The contents of recent reports alleging that Aboriginal children were intentionally malnourished and used as guinea pigs by the federal government in the 1940's and 1950's requires immediate and decisive action. The reports, which were based on research done by University of Guelph historian Ian Mosby, recount these children being kept on starvation-level diets and denied vitamins. The actions described by Dr. Mosby are unconscionable and should outrage every Canadian.
The federal government must not only immediately launch a full and open investigation to get to the bottom of what happened, but will need to engage with the victims, their families and affected Aboriginal communities to determine the best course of action to heal these emotional wounds.
Stories like this underscore why it is so important for Canadians to know about and understand the appalling historic injustices that Aboriginal peoples have experienced. Coming to terms with these tragic parts of our shared history is imperative if we are to achieve true reconciliation with Aboriginal peoples and heal the intergenerational trauma created by inexcusable actions like these.
All Canadians deserve to know what really happened so that we can appreciate how the physical and emotional scars of these events remain with all of us and continue to impact the families, friends and entire communities of those who were subjected to these experiments.
This story also highlights the need for the Prime Minister to give meaning to his 2008 Residential Schools Apology by working with First Nation's, Inuit and Métis to deal with current unacceptable gaps in social and health outcomes for Aboriginal peoples. At the heart of this story is the fact that hungry Aboriginal children were used as test subjects. What is almost as shocking is that in 2013, Aboriginal children are still far more likely to go hungry and that Aboriginal communities are grossly underfunded in terms of education, housing, water and healthcare.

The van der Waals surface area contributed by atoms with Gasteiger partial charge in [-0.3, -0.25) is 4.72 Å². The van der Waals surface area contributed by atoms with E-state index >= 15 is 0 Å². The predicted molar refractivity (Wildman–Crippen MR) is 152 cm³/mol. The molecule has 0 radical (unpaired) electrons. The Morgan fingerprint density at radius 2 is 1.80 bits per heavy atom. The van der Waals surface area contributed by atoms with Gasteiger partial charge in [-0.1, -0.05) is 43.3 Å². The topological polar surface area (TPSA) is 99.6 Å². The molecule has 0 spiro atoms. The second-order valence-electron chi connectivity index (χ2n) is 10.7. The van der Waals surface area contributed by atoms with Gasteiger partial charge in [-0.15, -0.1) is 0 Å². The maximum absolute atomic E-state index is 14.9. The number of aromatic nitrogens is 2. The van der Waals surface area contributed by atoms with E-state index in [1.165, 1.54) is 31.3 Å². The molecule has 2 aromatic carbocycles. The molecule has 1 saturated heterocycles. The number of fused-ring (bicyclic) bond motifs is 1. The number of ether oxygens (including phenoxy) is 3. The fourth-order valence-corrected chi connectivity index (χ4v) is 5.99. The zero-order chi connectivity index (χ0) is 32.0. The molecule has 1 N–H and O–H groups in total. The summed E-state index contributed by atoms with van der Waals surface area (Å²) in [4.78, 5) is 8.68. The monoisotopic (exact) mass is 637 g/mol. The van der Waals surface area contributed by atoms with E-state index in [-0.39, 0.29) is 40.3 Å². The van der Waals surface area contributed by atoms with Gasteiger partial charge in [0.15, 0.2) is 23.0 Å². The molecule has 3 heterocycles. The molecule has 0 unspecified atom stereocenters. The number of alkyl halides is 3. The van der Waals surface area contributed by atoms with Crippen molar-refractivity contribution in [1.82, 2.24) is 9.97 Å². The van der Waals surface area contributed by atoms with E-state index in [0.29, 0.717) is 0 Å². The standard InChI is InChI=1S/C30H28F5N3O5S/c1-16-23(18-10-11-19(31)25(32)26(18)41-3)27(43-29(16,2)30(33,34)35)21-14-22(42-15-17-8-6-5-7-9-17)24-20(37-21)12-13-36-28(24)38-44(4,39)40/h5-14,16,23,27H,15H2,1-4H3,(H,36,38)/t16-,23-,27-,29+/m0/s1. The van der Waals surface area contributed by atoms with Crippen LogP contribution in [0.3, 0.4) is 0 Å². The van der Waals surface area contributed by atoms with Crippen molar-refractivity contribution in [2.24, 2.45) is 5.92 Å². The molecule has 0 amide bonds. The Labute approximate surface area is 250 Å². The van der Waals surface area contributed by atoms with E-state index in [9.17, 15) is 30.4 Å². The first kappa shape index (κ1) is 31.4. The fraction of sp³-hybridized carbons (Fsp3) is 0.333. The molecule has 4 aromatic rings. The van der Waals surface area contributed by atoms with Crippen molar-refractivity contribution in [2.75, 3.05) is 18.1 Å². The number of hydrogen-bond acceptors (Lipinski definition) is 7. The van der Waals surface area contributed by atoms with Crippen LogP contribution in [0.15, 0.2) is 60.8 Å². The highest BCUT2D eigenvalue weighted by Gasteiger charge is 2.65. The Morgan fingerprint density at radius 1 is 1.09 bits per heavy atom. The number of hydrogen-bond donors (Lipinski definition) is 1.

The Apology also established the Truth and Reconciliation Commission (TRC) to help the healing process, including through creating greater awareness, education, and a complete historical record for the public about the system and legacy of Residential Schools.
However is clear that the TRC has not been given the time or the resources from the current government to achieve its mandate. Further, the TRC was forced to go to court to compel the federal government to provide access the documents on Residential Schools that it needs in order to fulfill the mandate prescribed by the government.
At a recent event here in Ottawa to mark the 5th anniversary of the Apology, a local elementary school student Raiyah Patel eloquently summed up the issue when she said, "on this day we remember the Apology, but this Apology has meaning only if First Nations children have opportunities, can grow up happily in their homes, have a good education, be healthy and have pride in their culture."
We not only need to get to the bottom of the historical atrocities described by Mr. Mosby, but deal with the fact that huge numbers of Aboriginal children currently live in crushing poverty, without access to adequate food, housing, clean water and above all - hope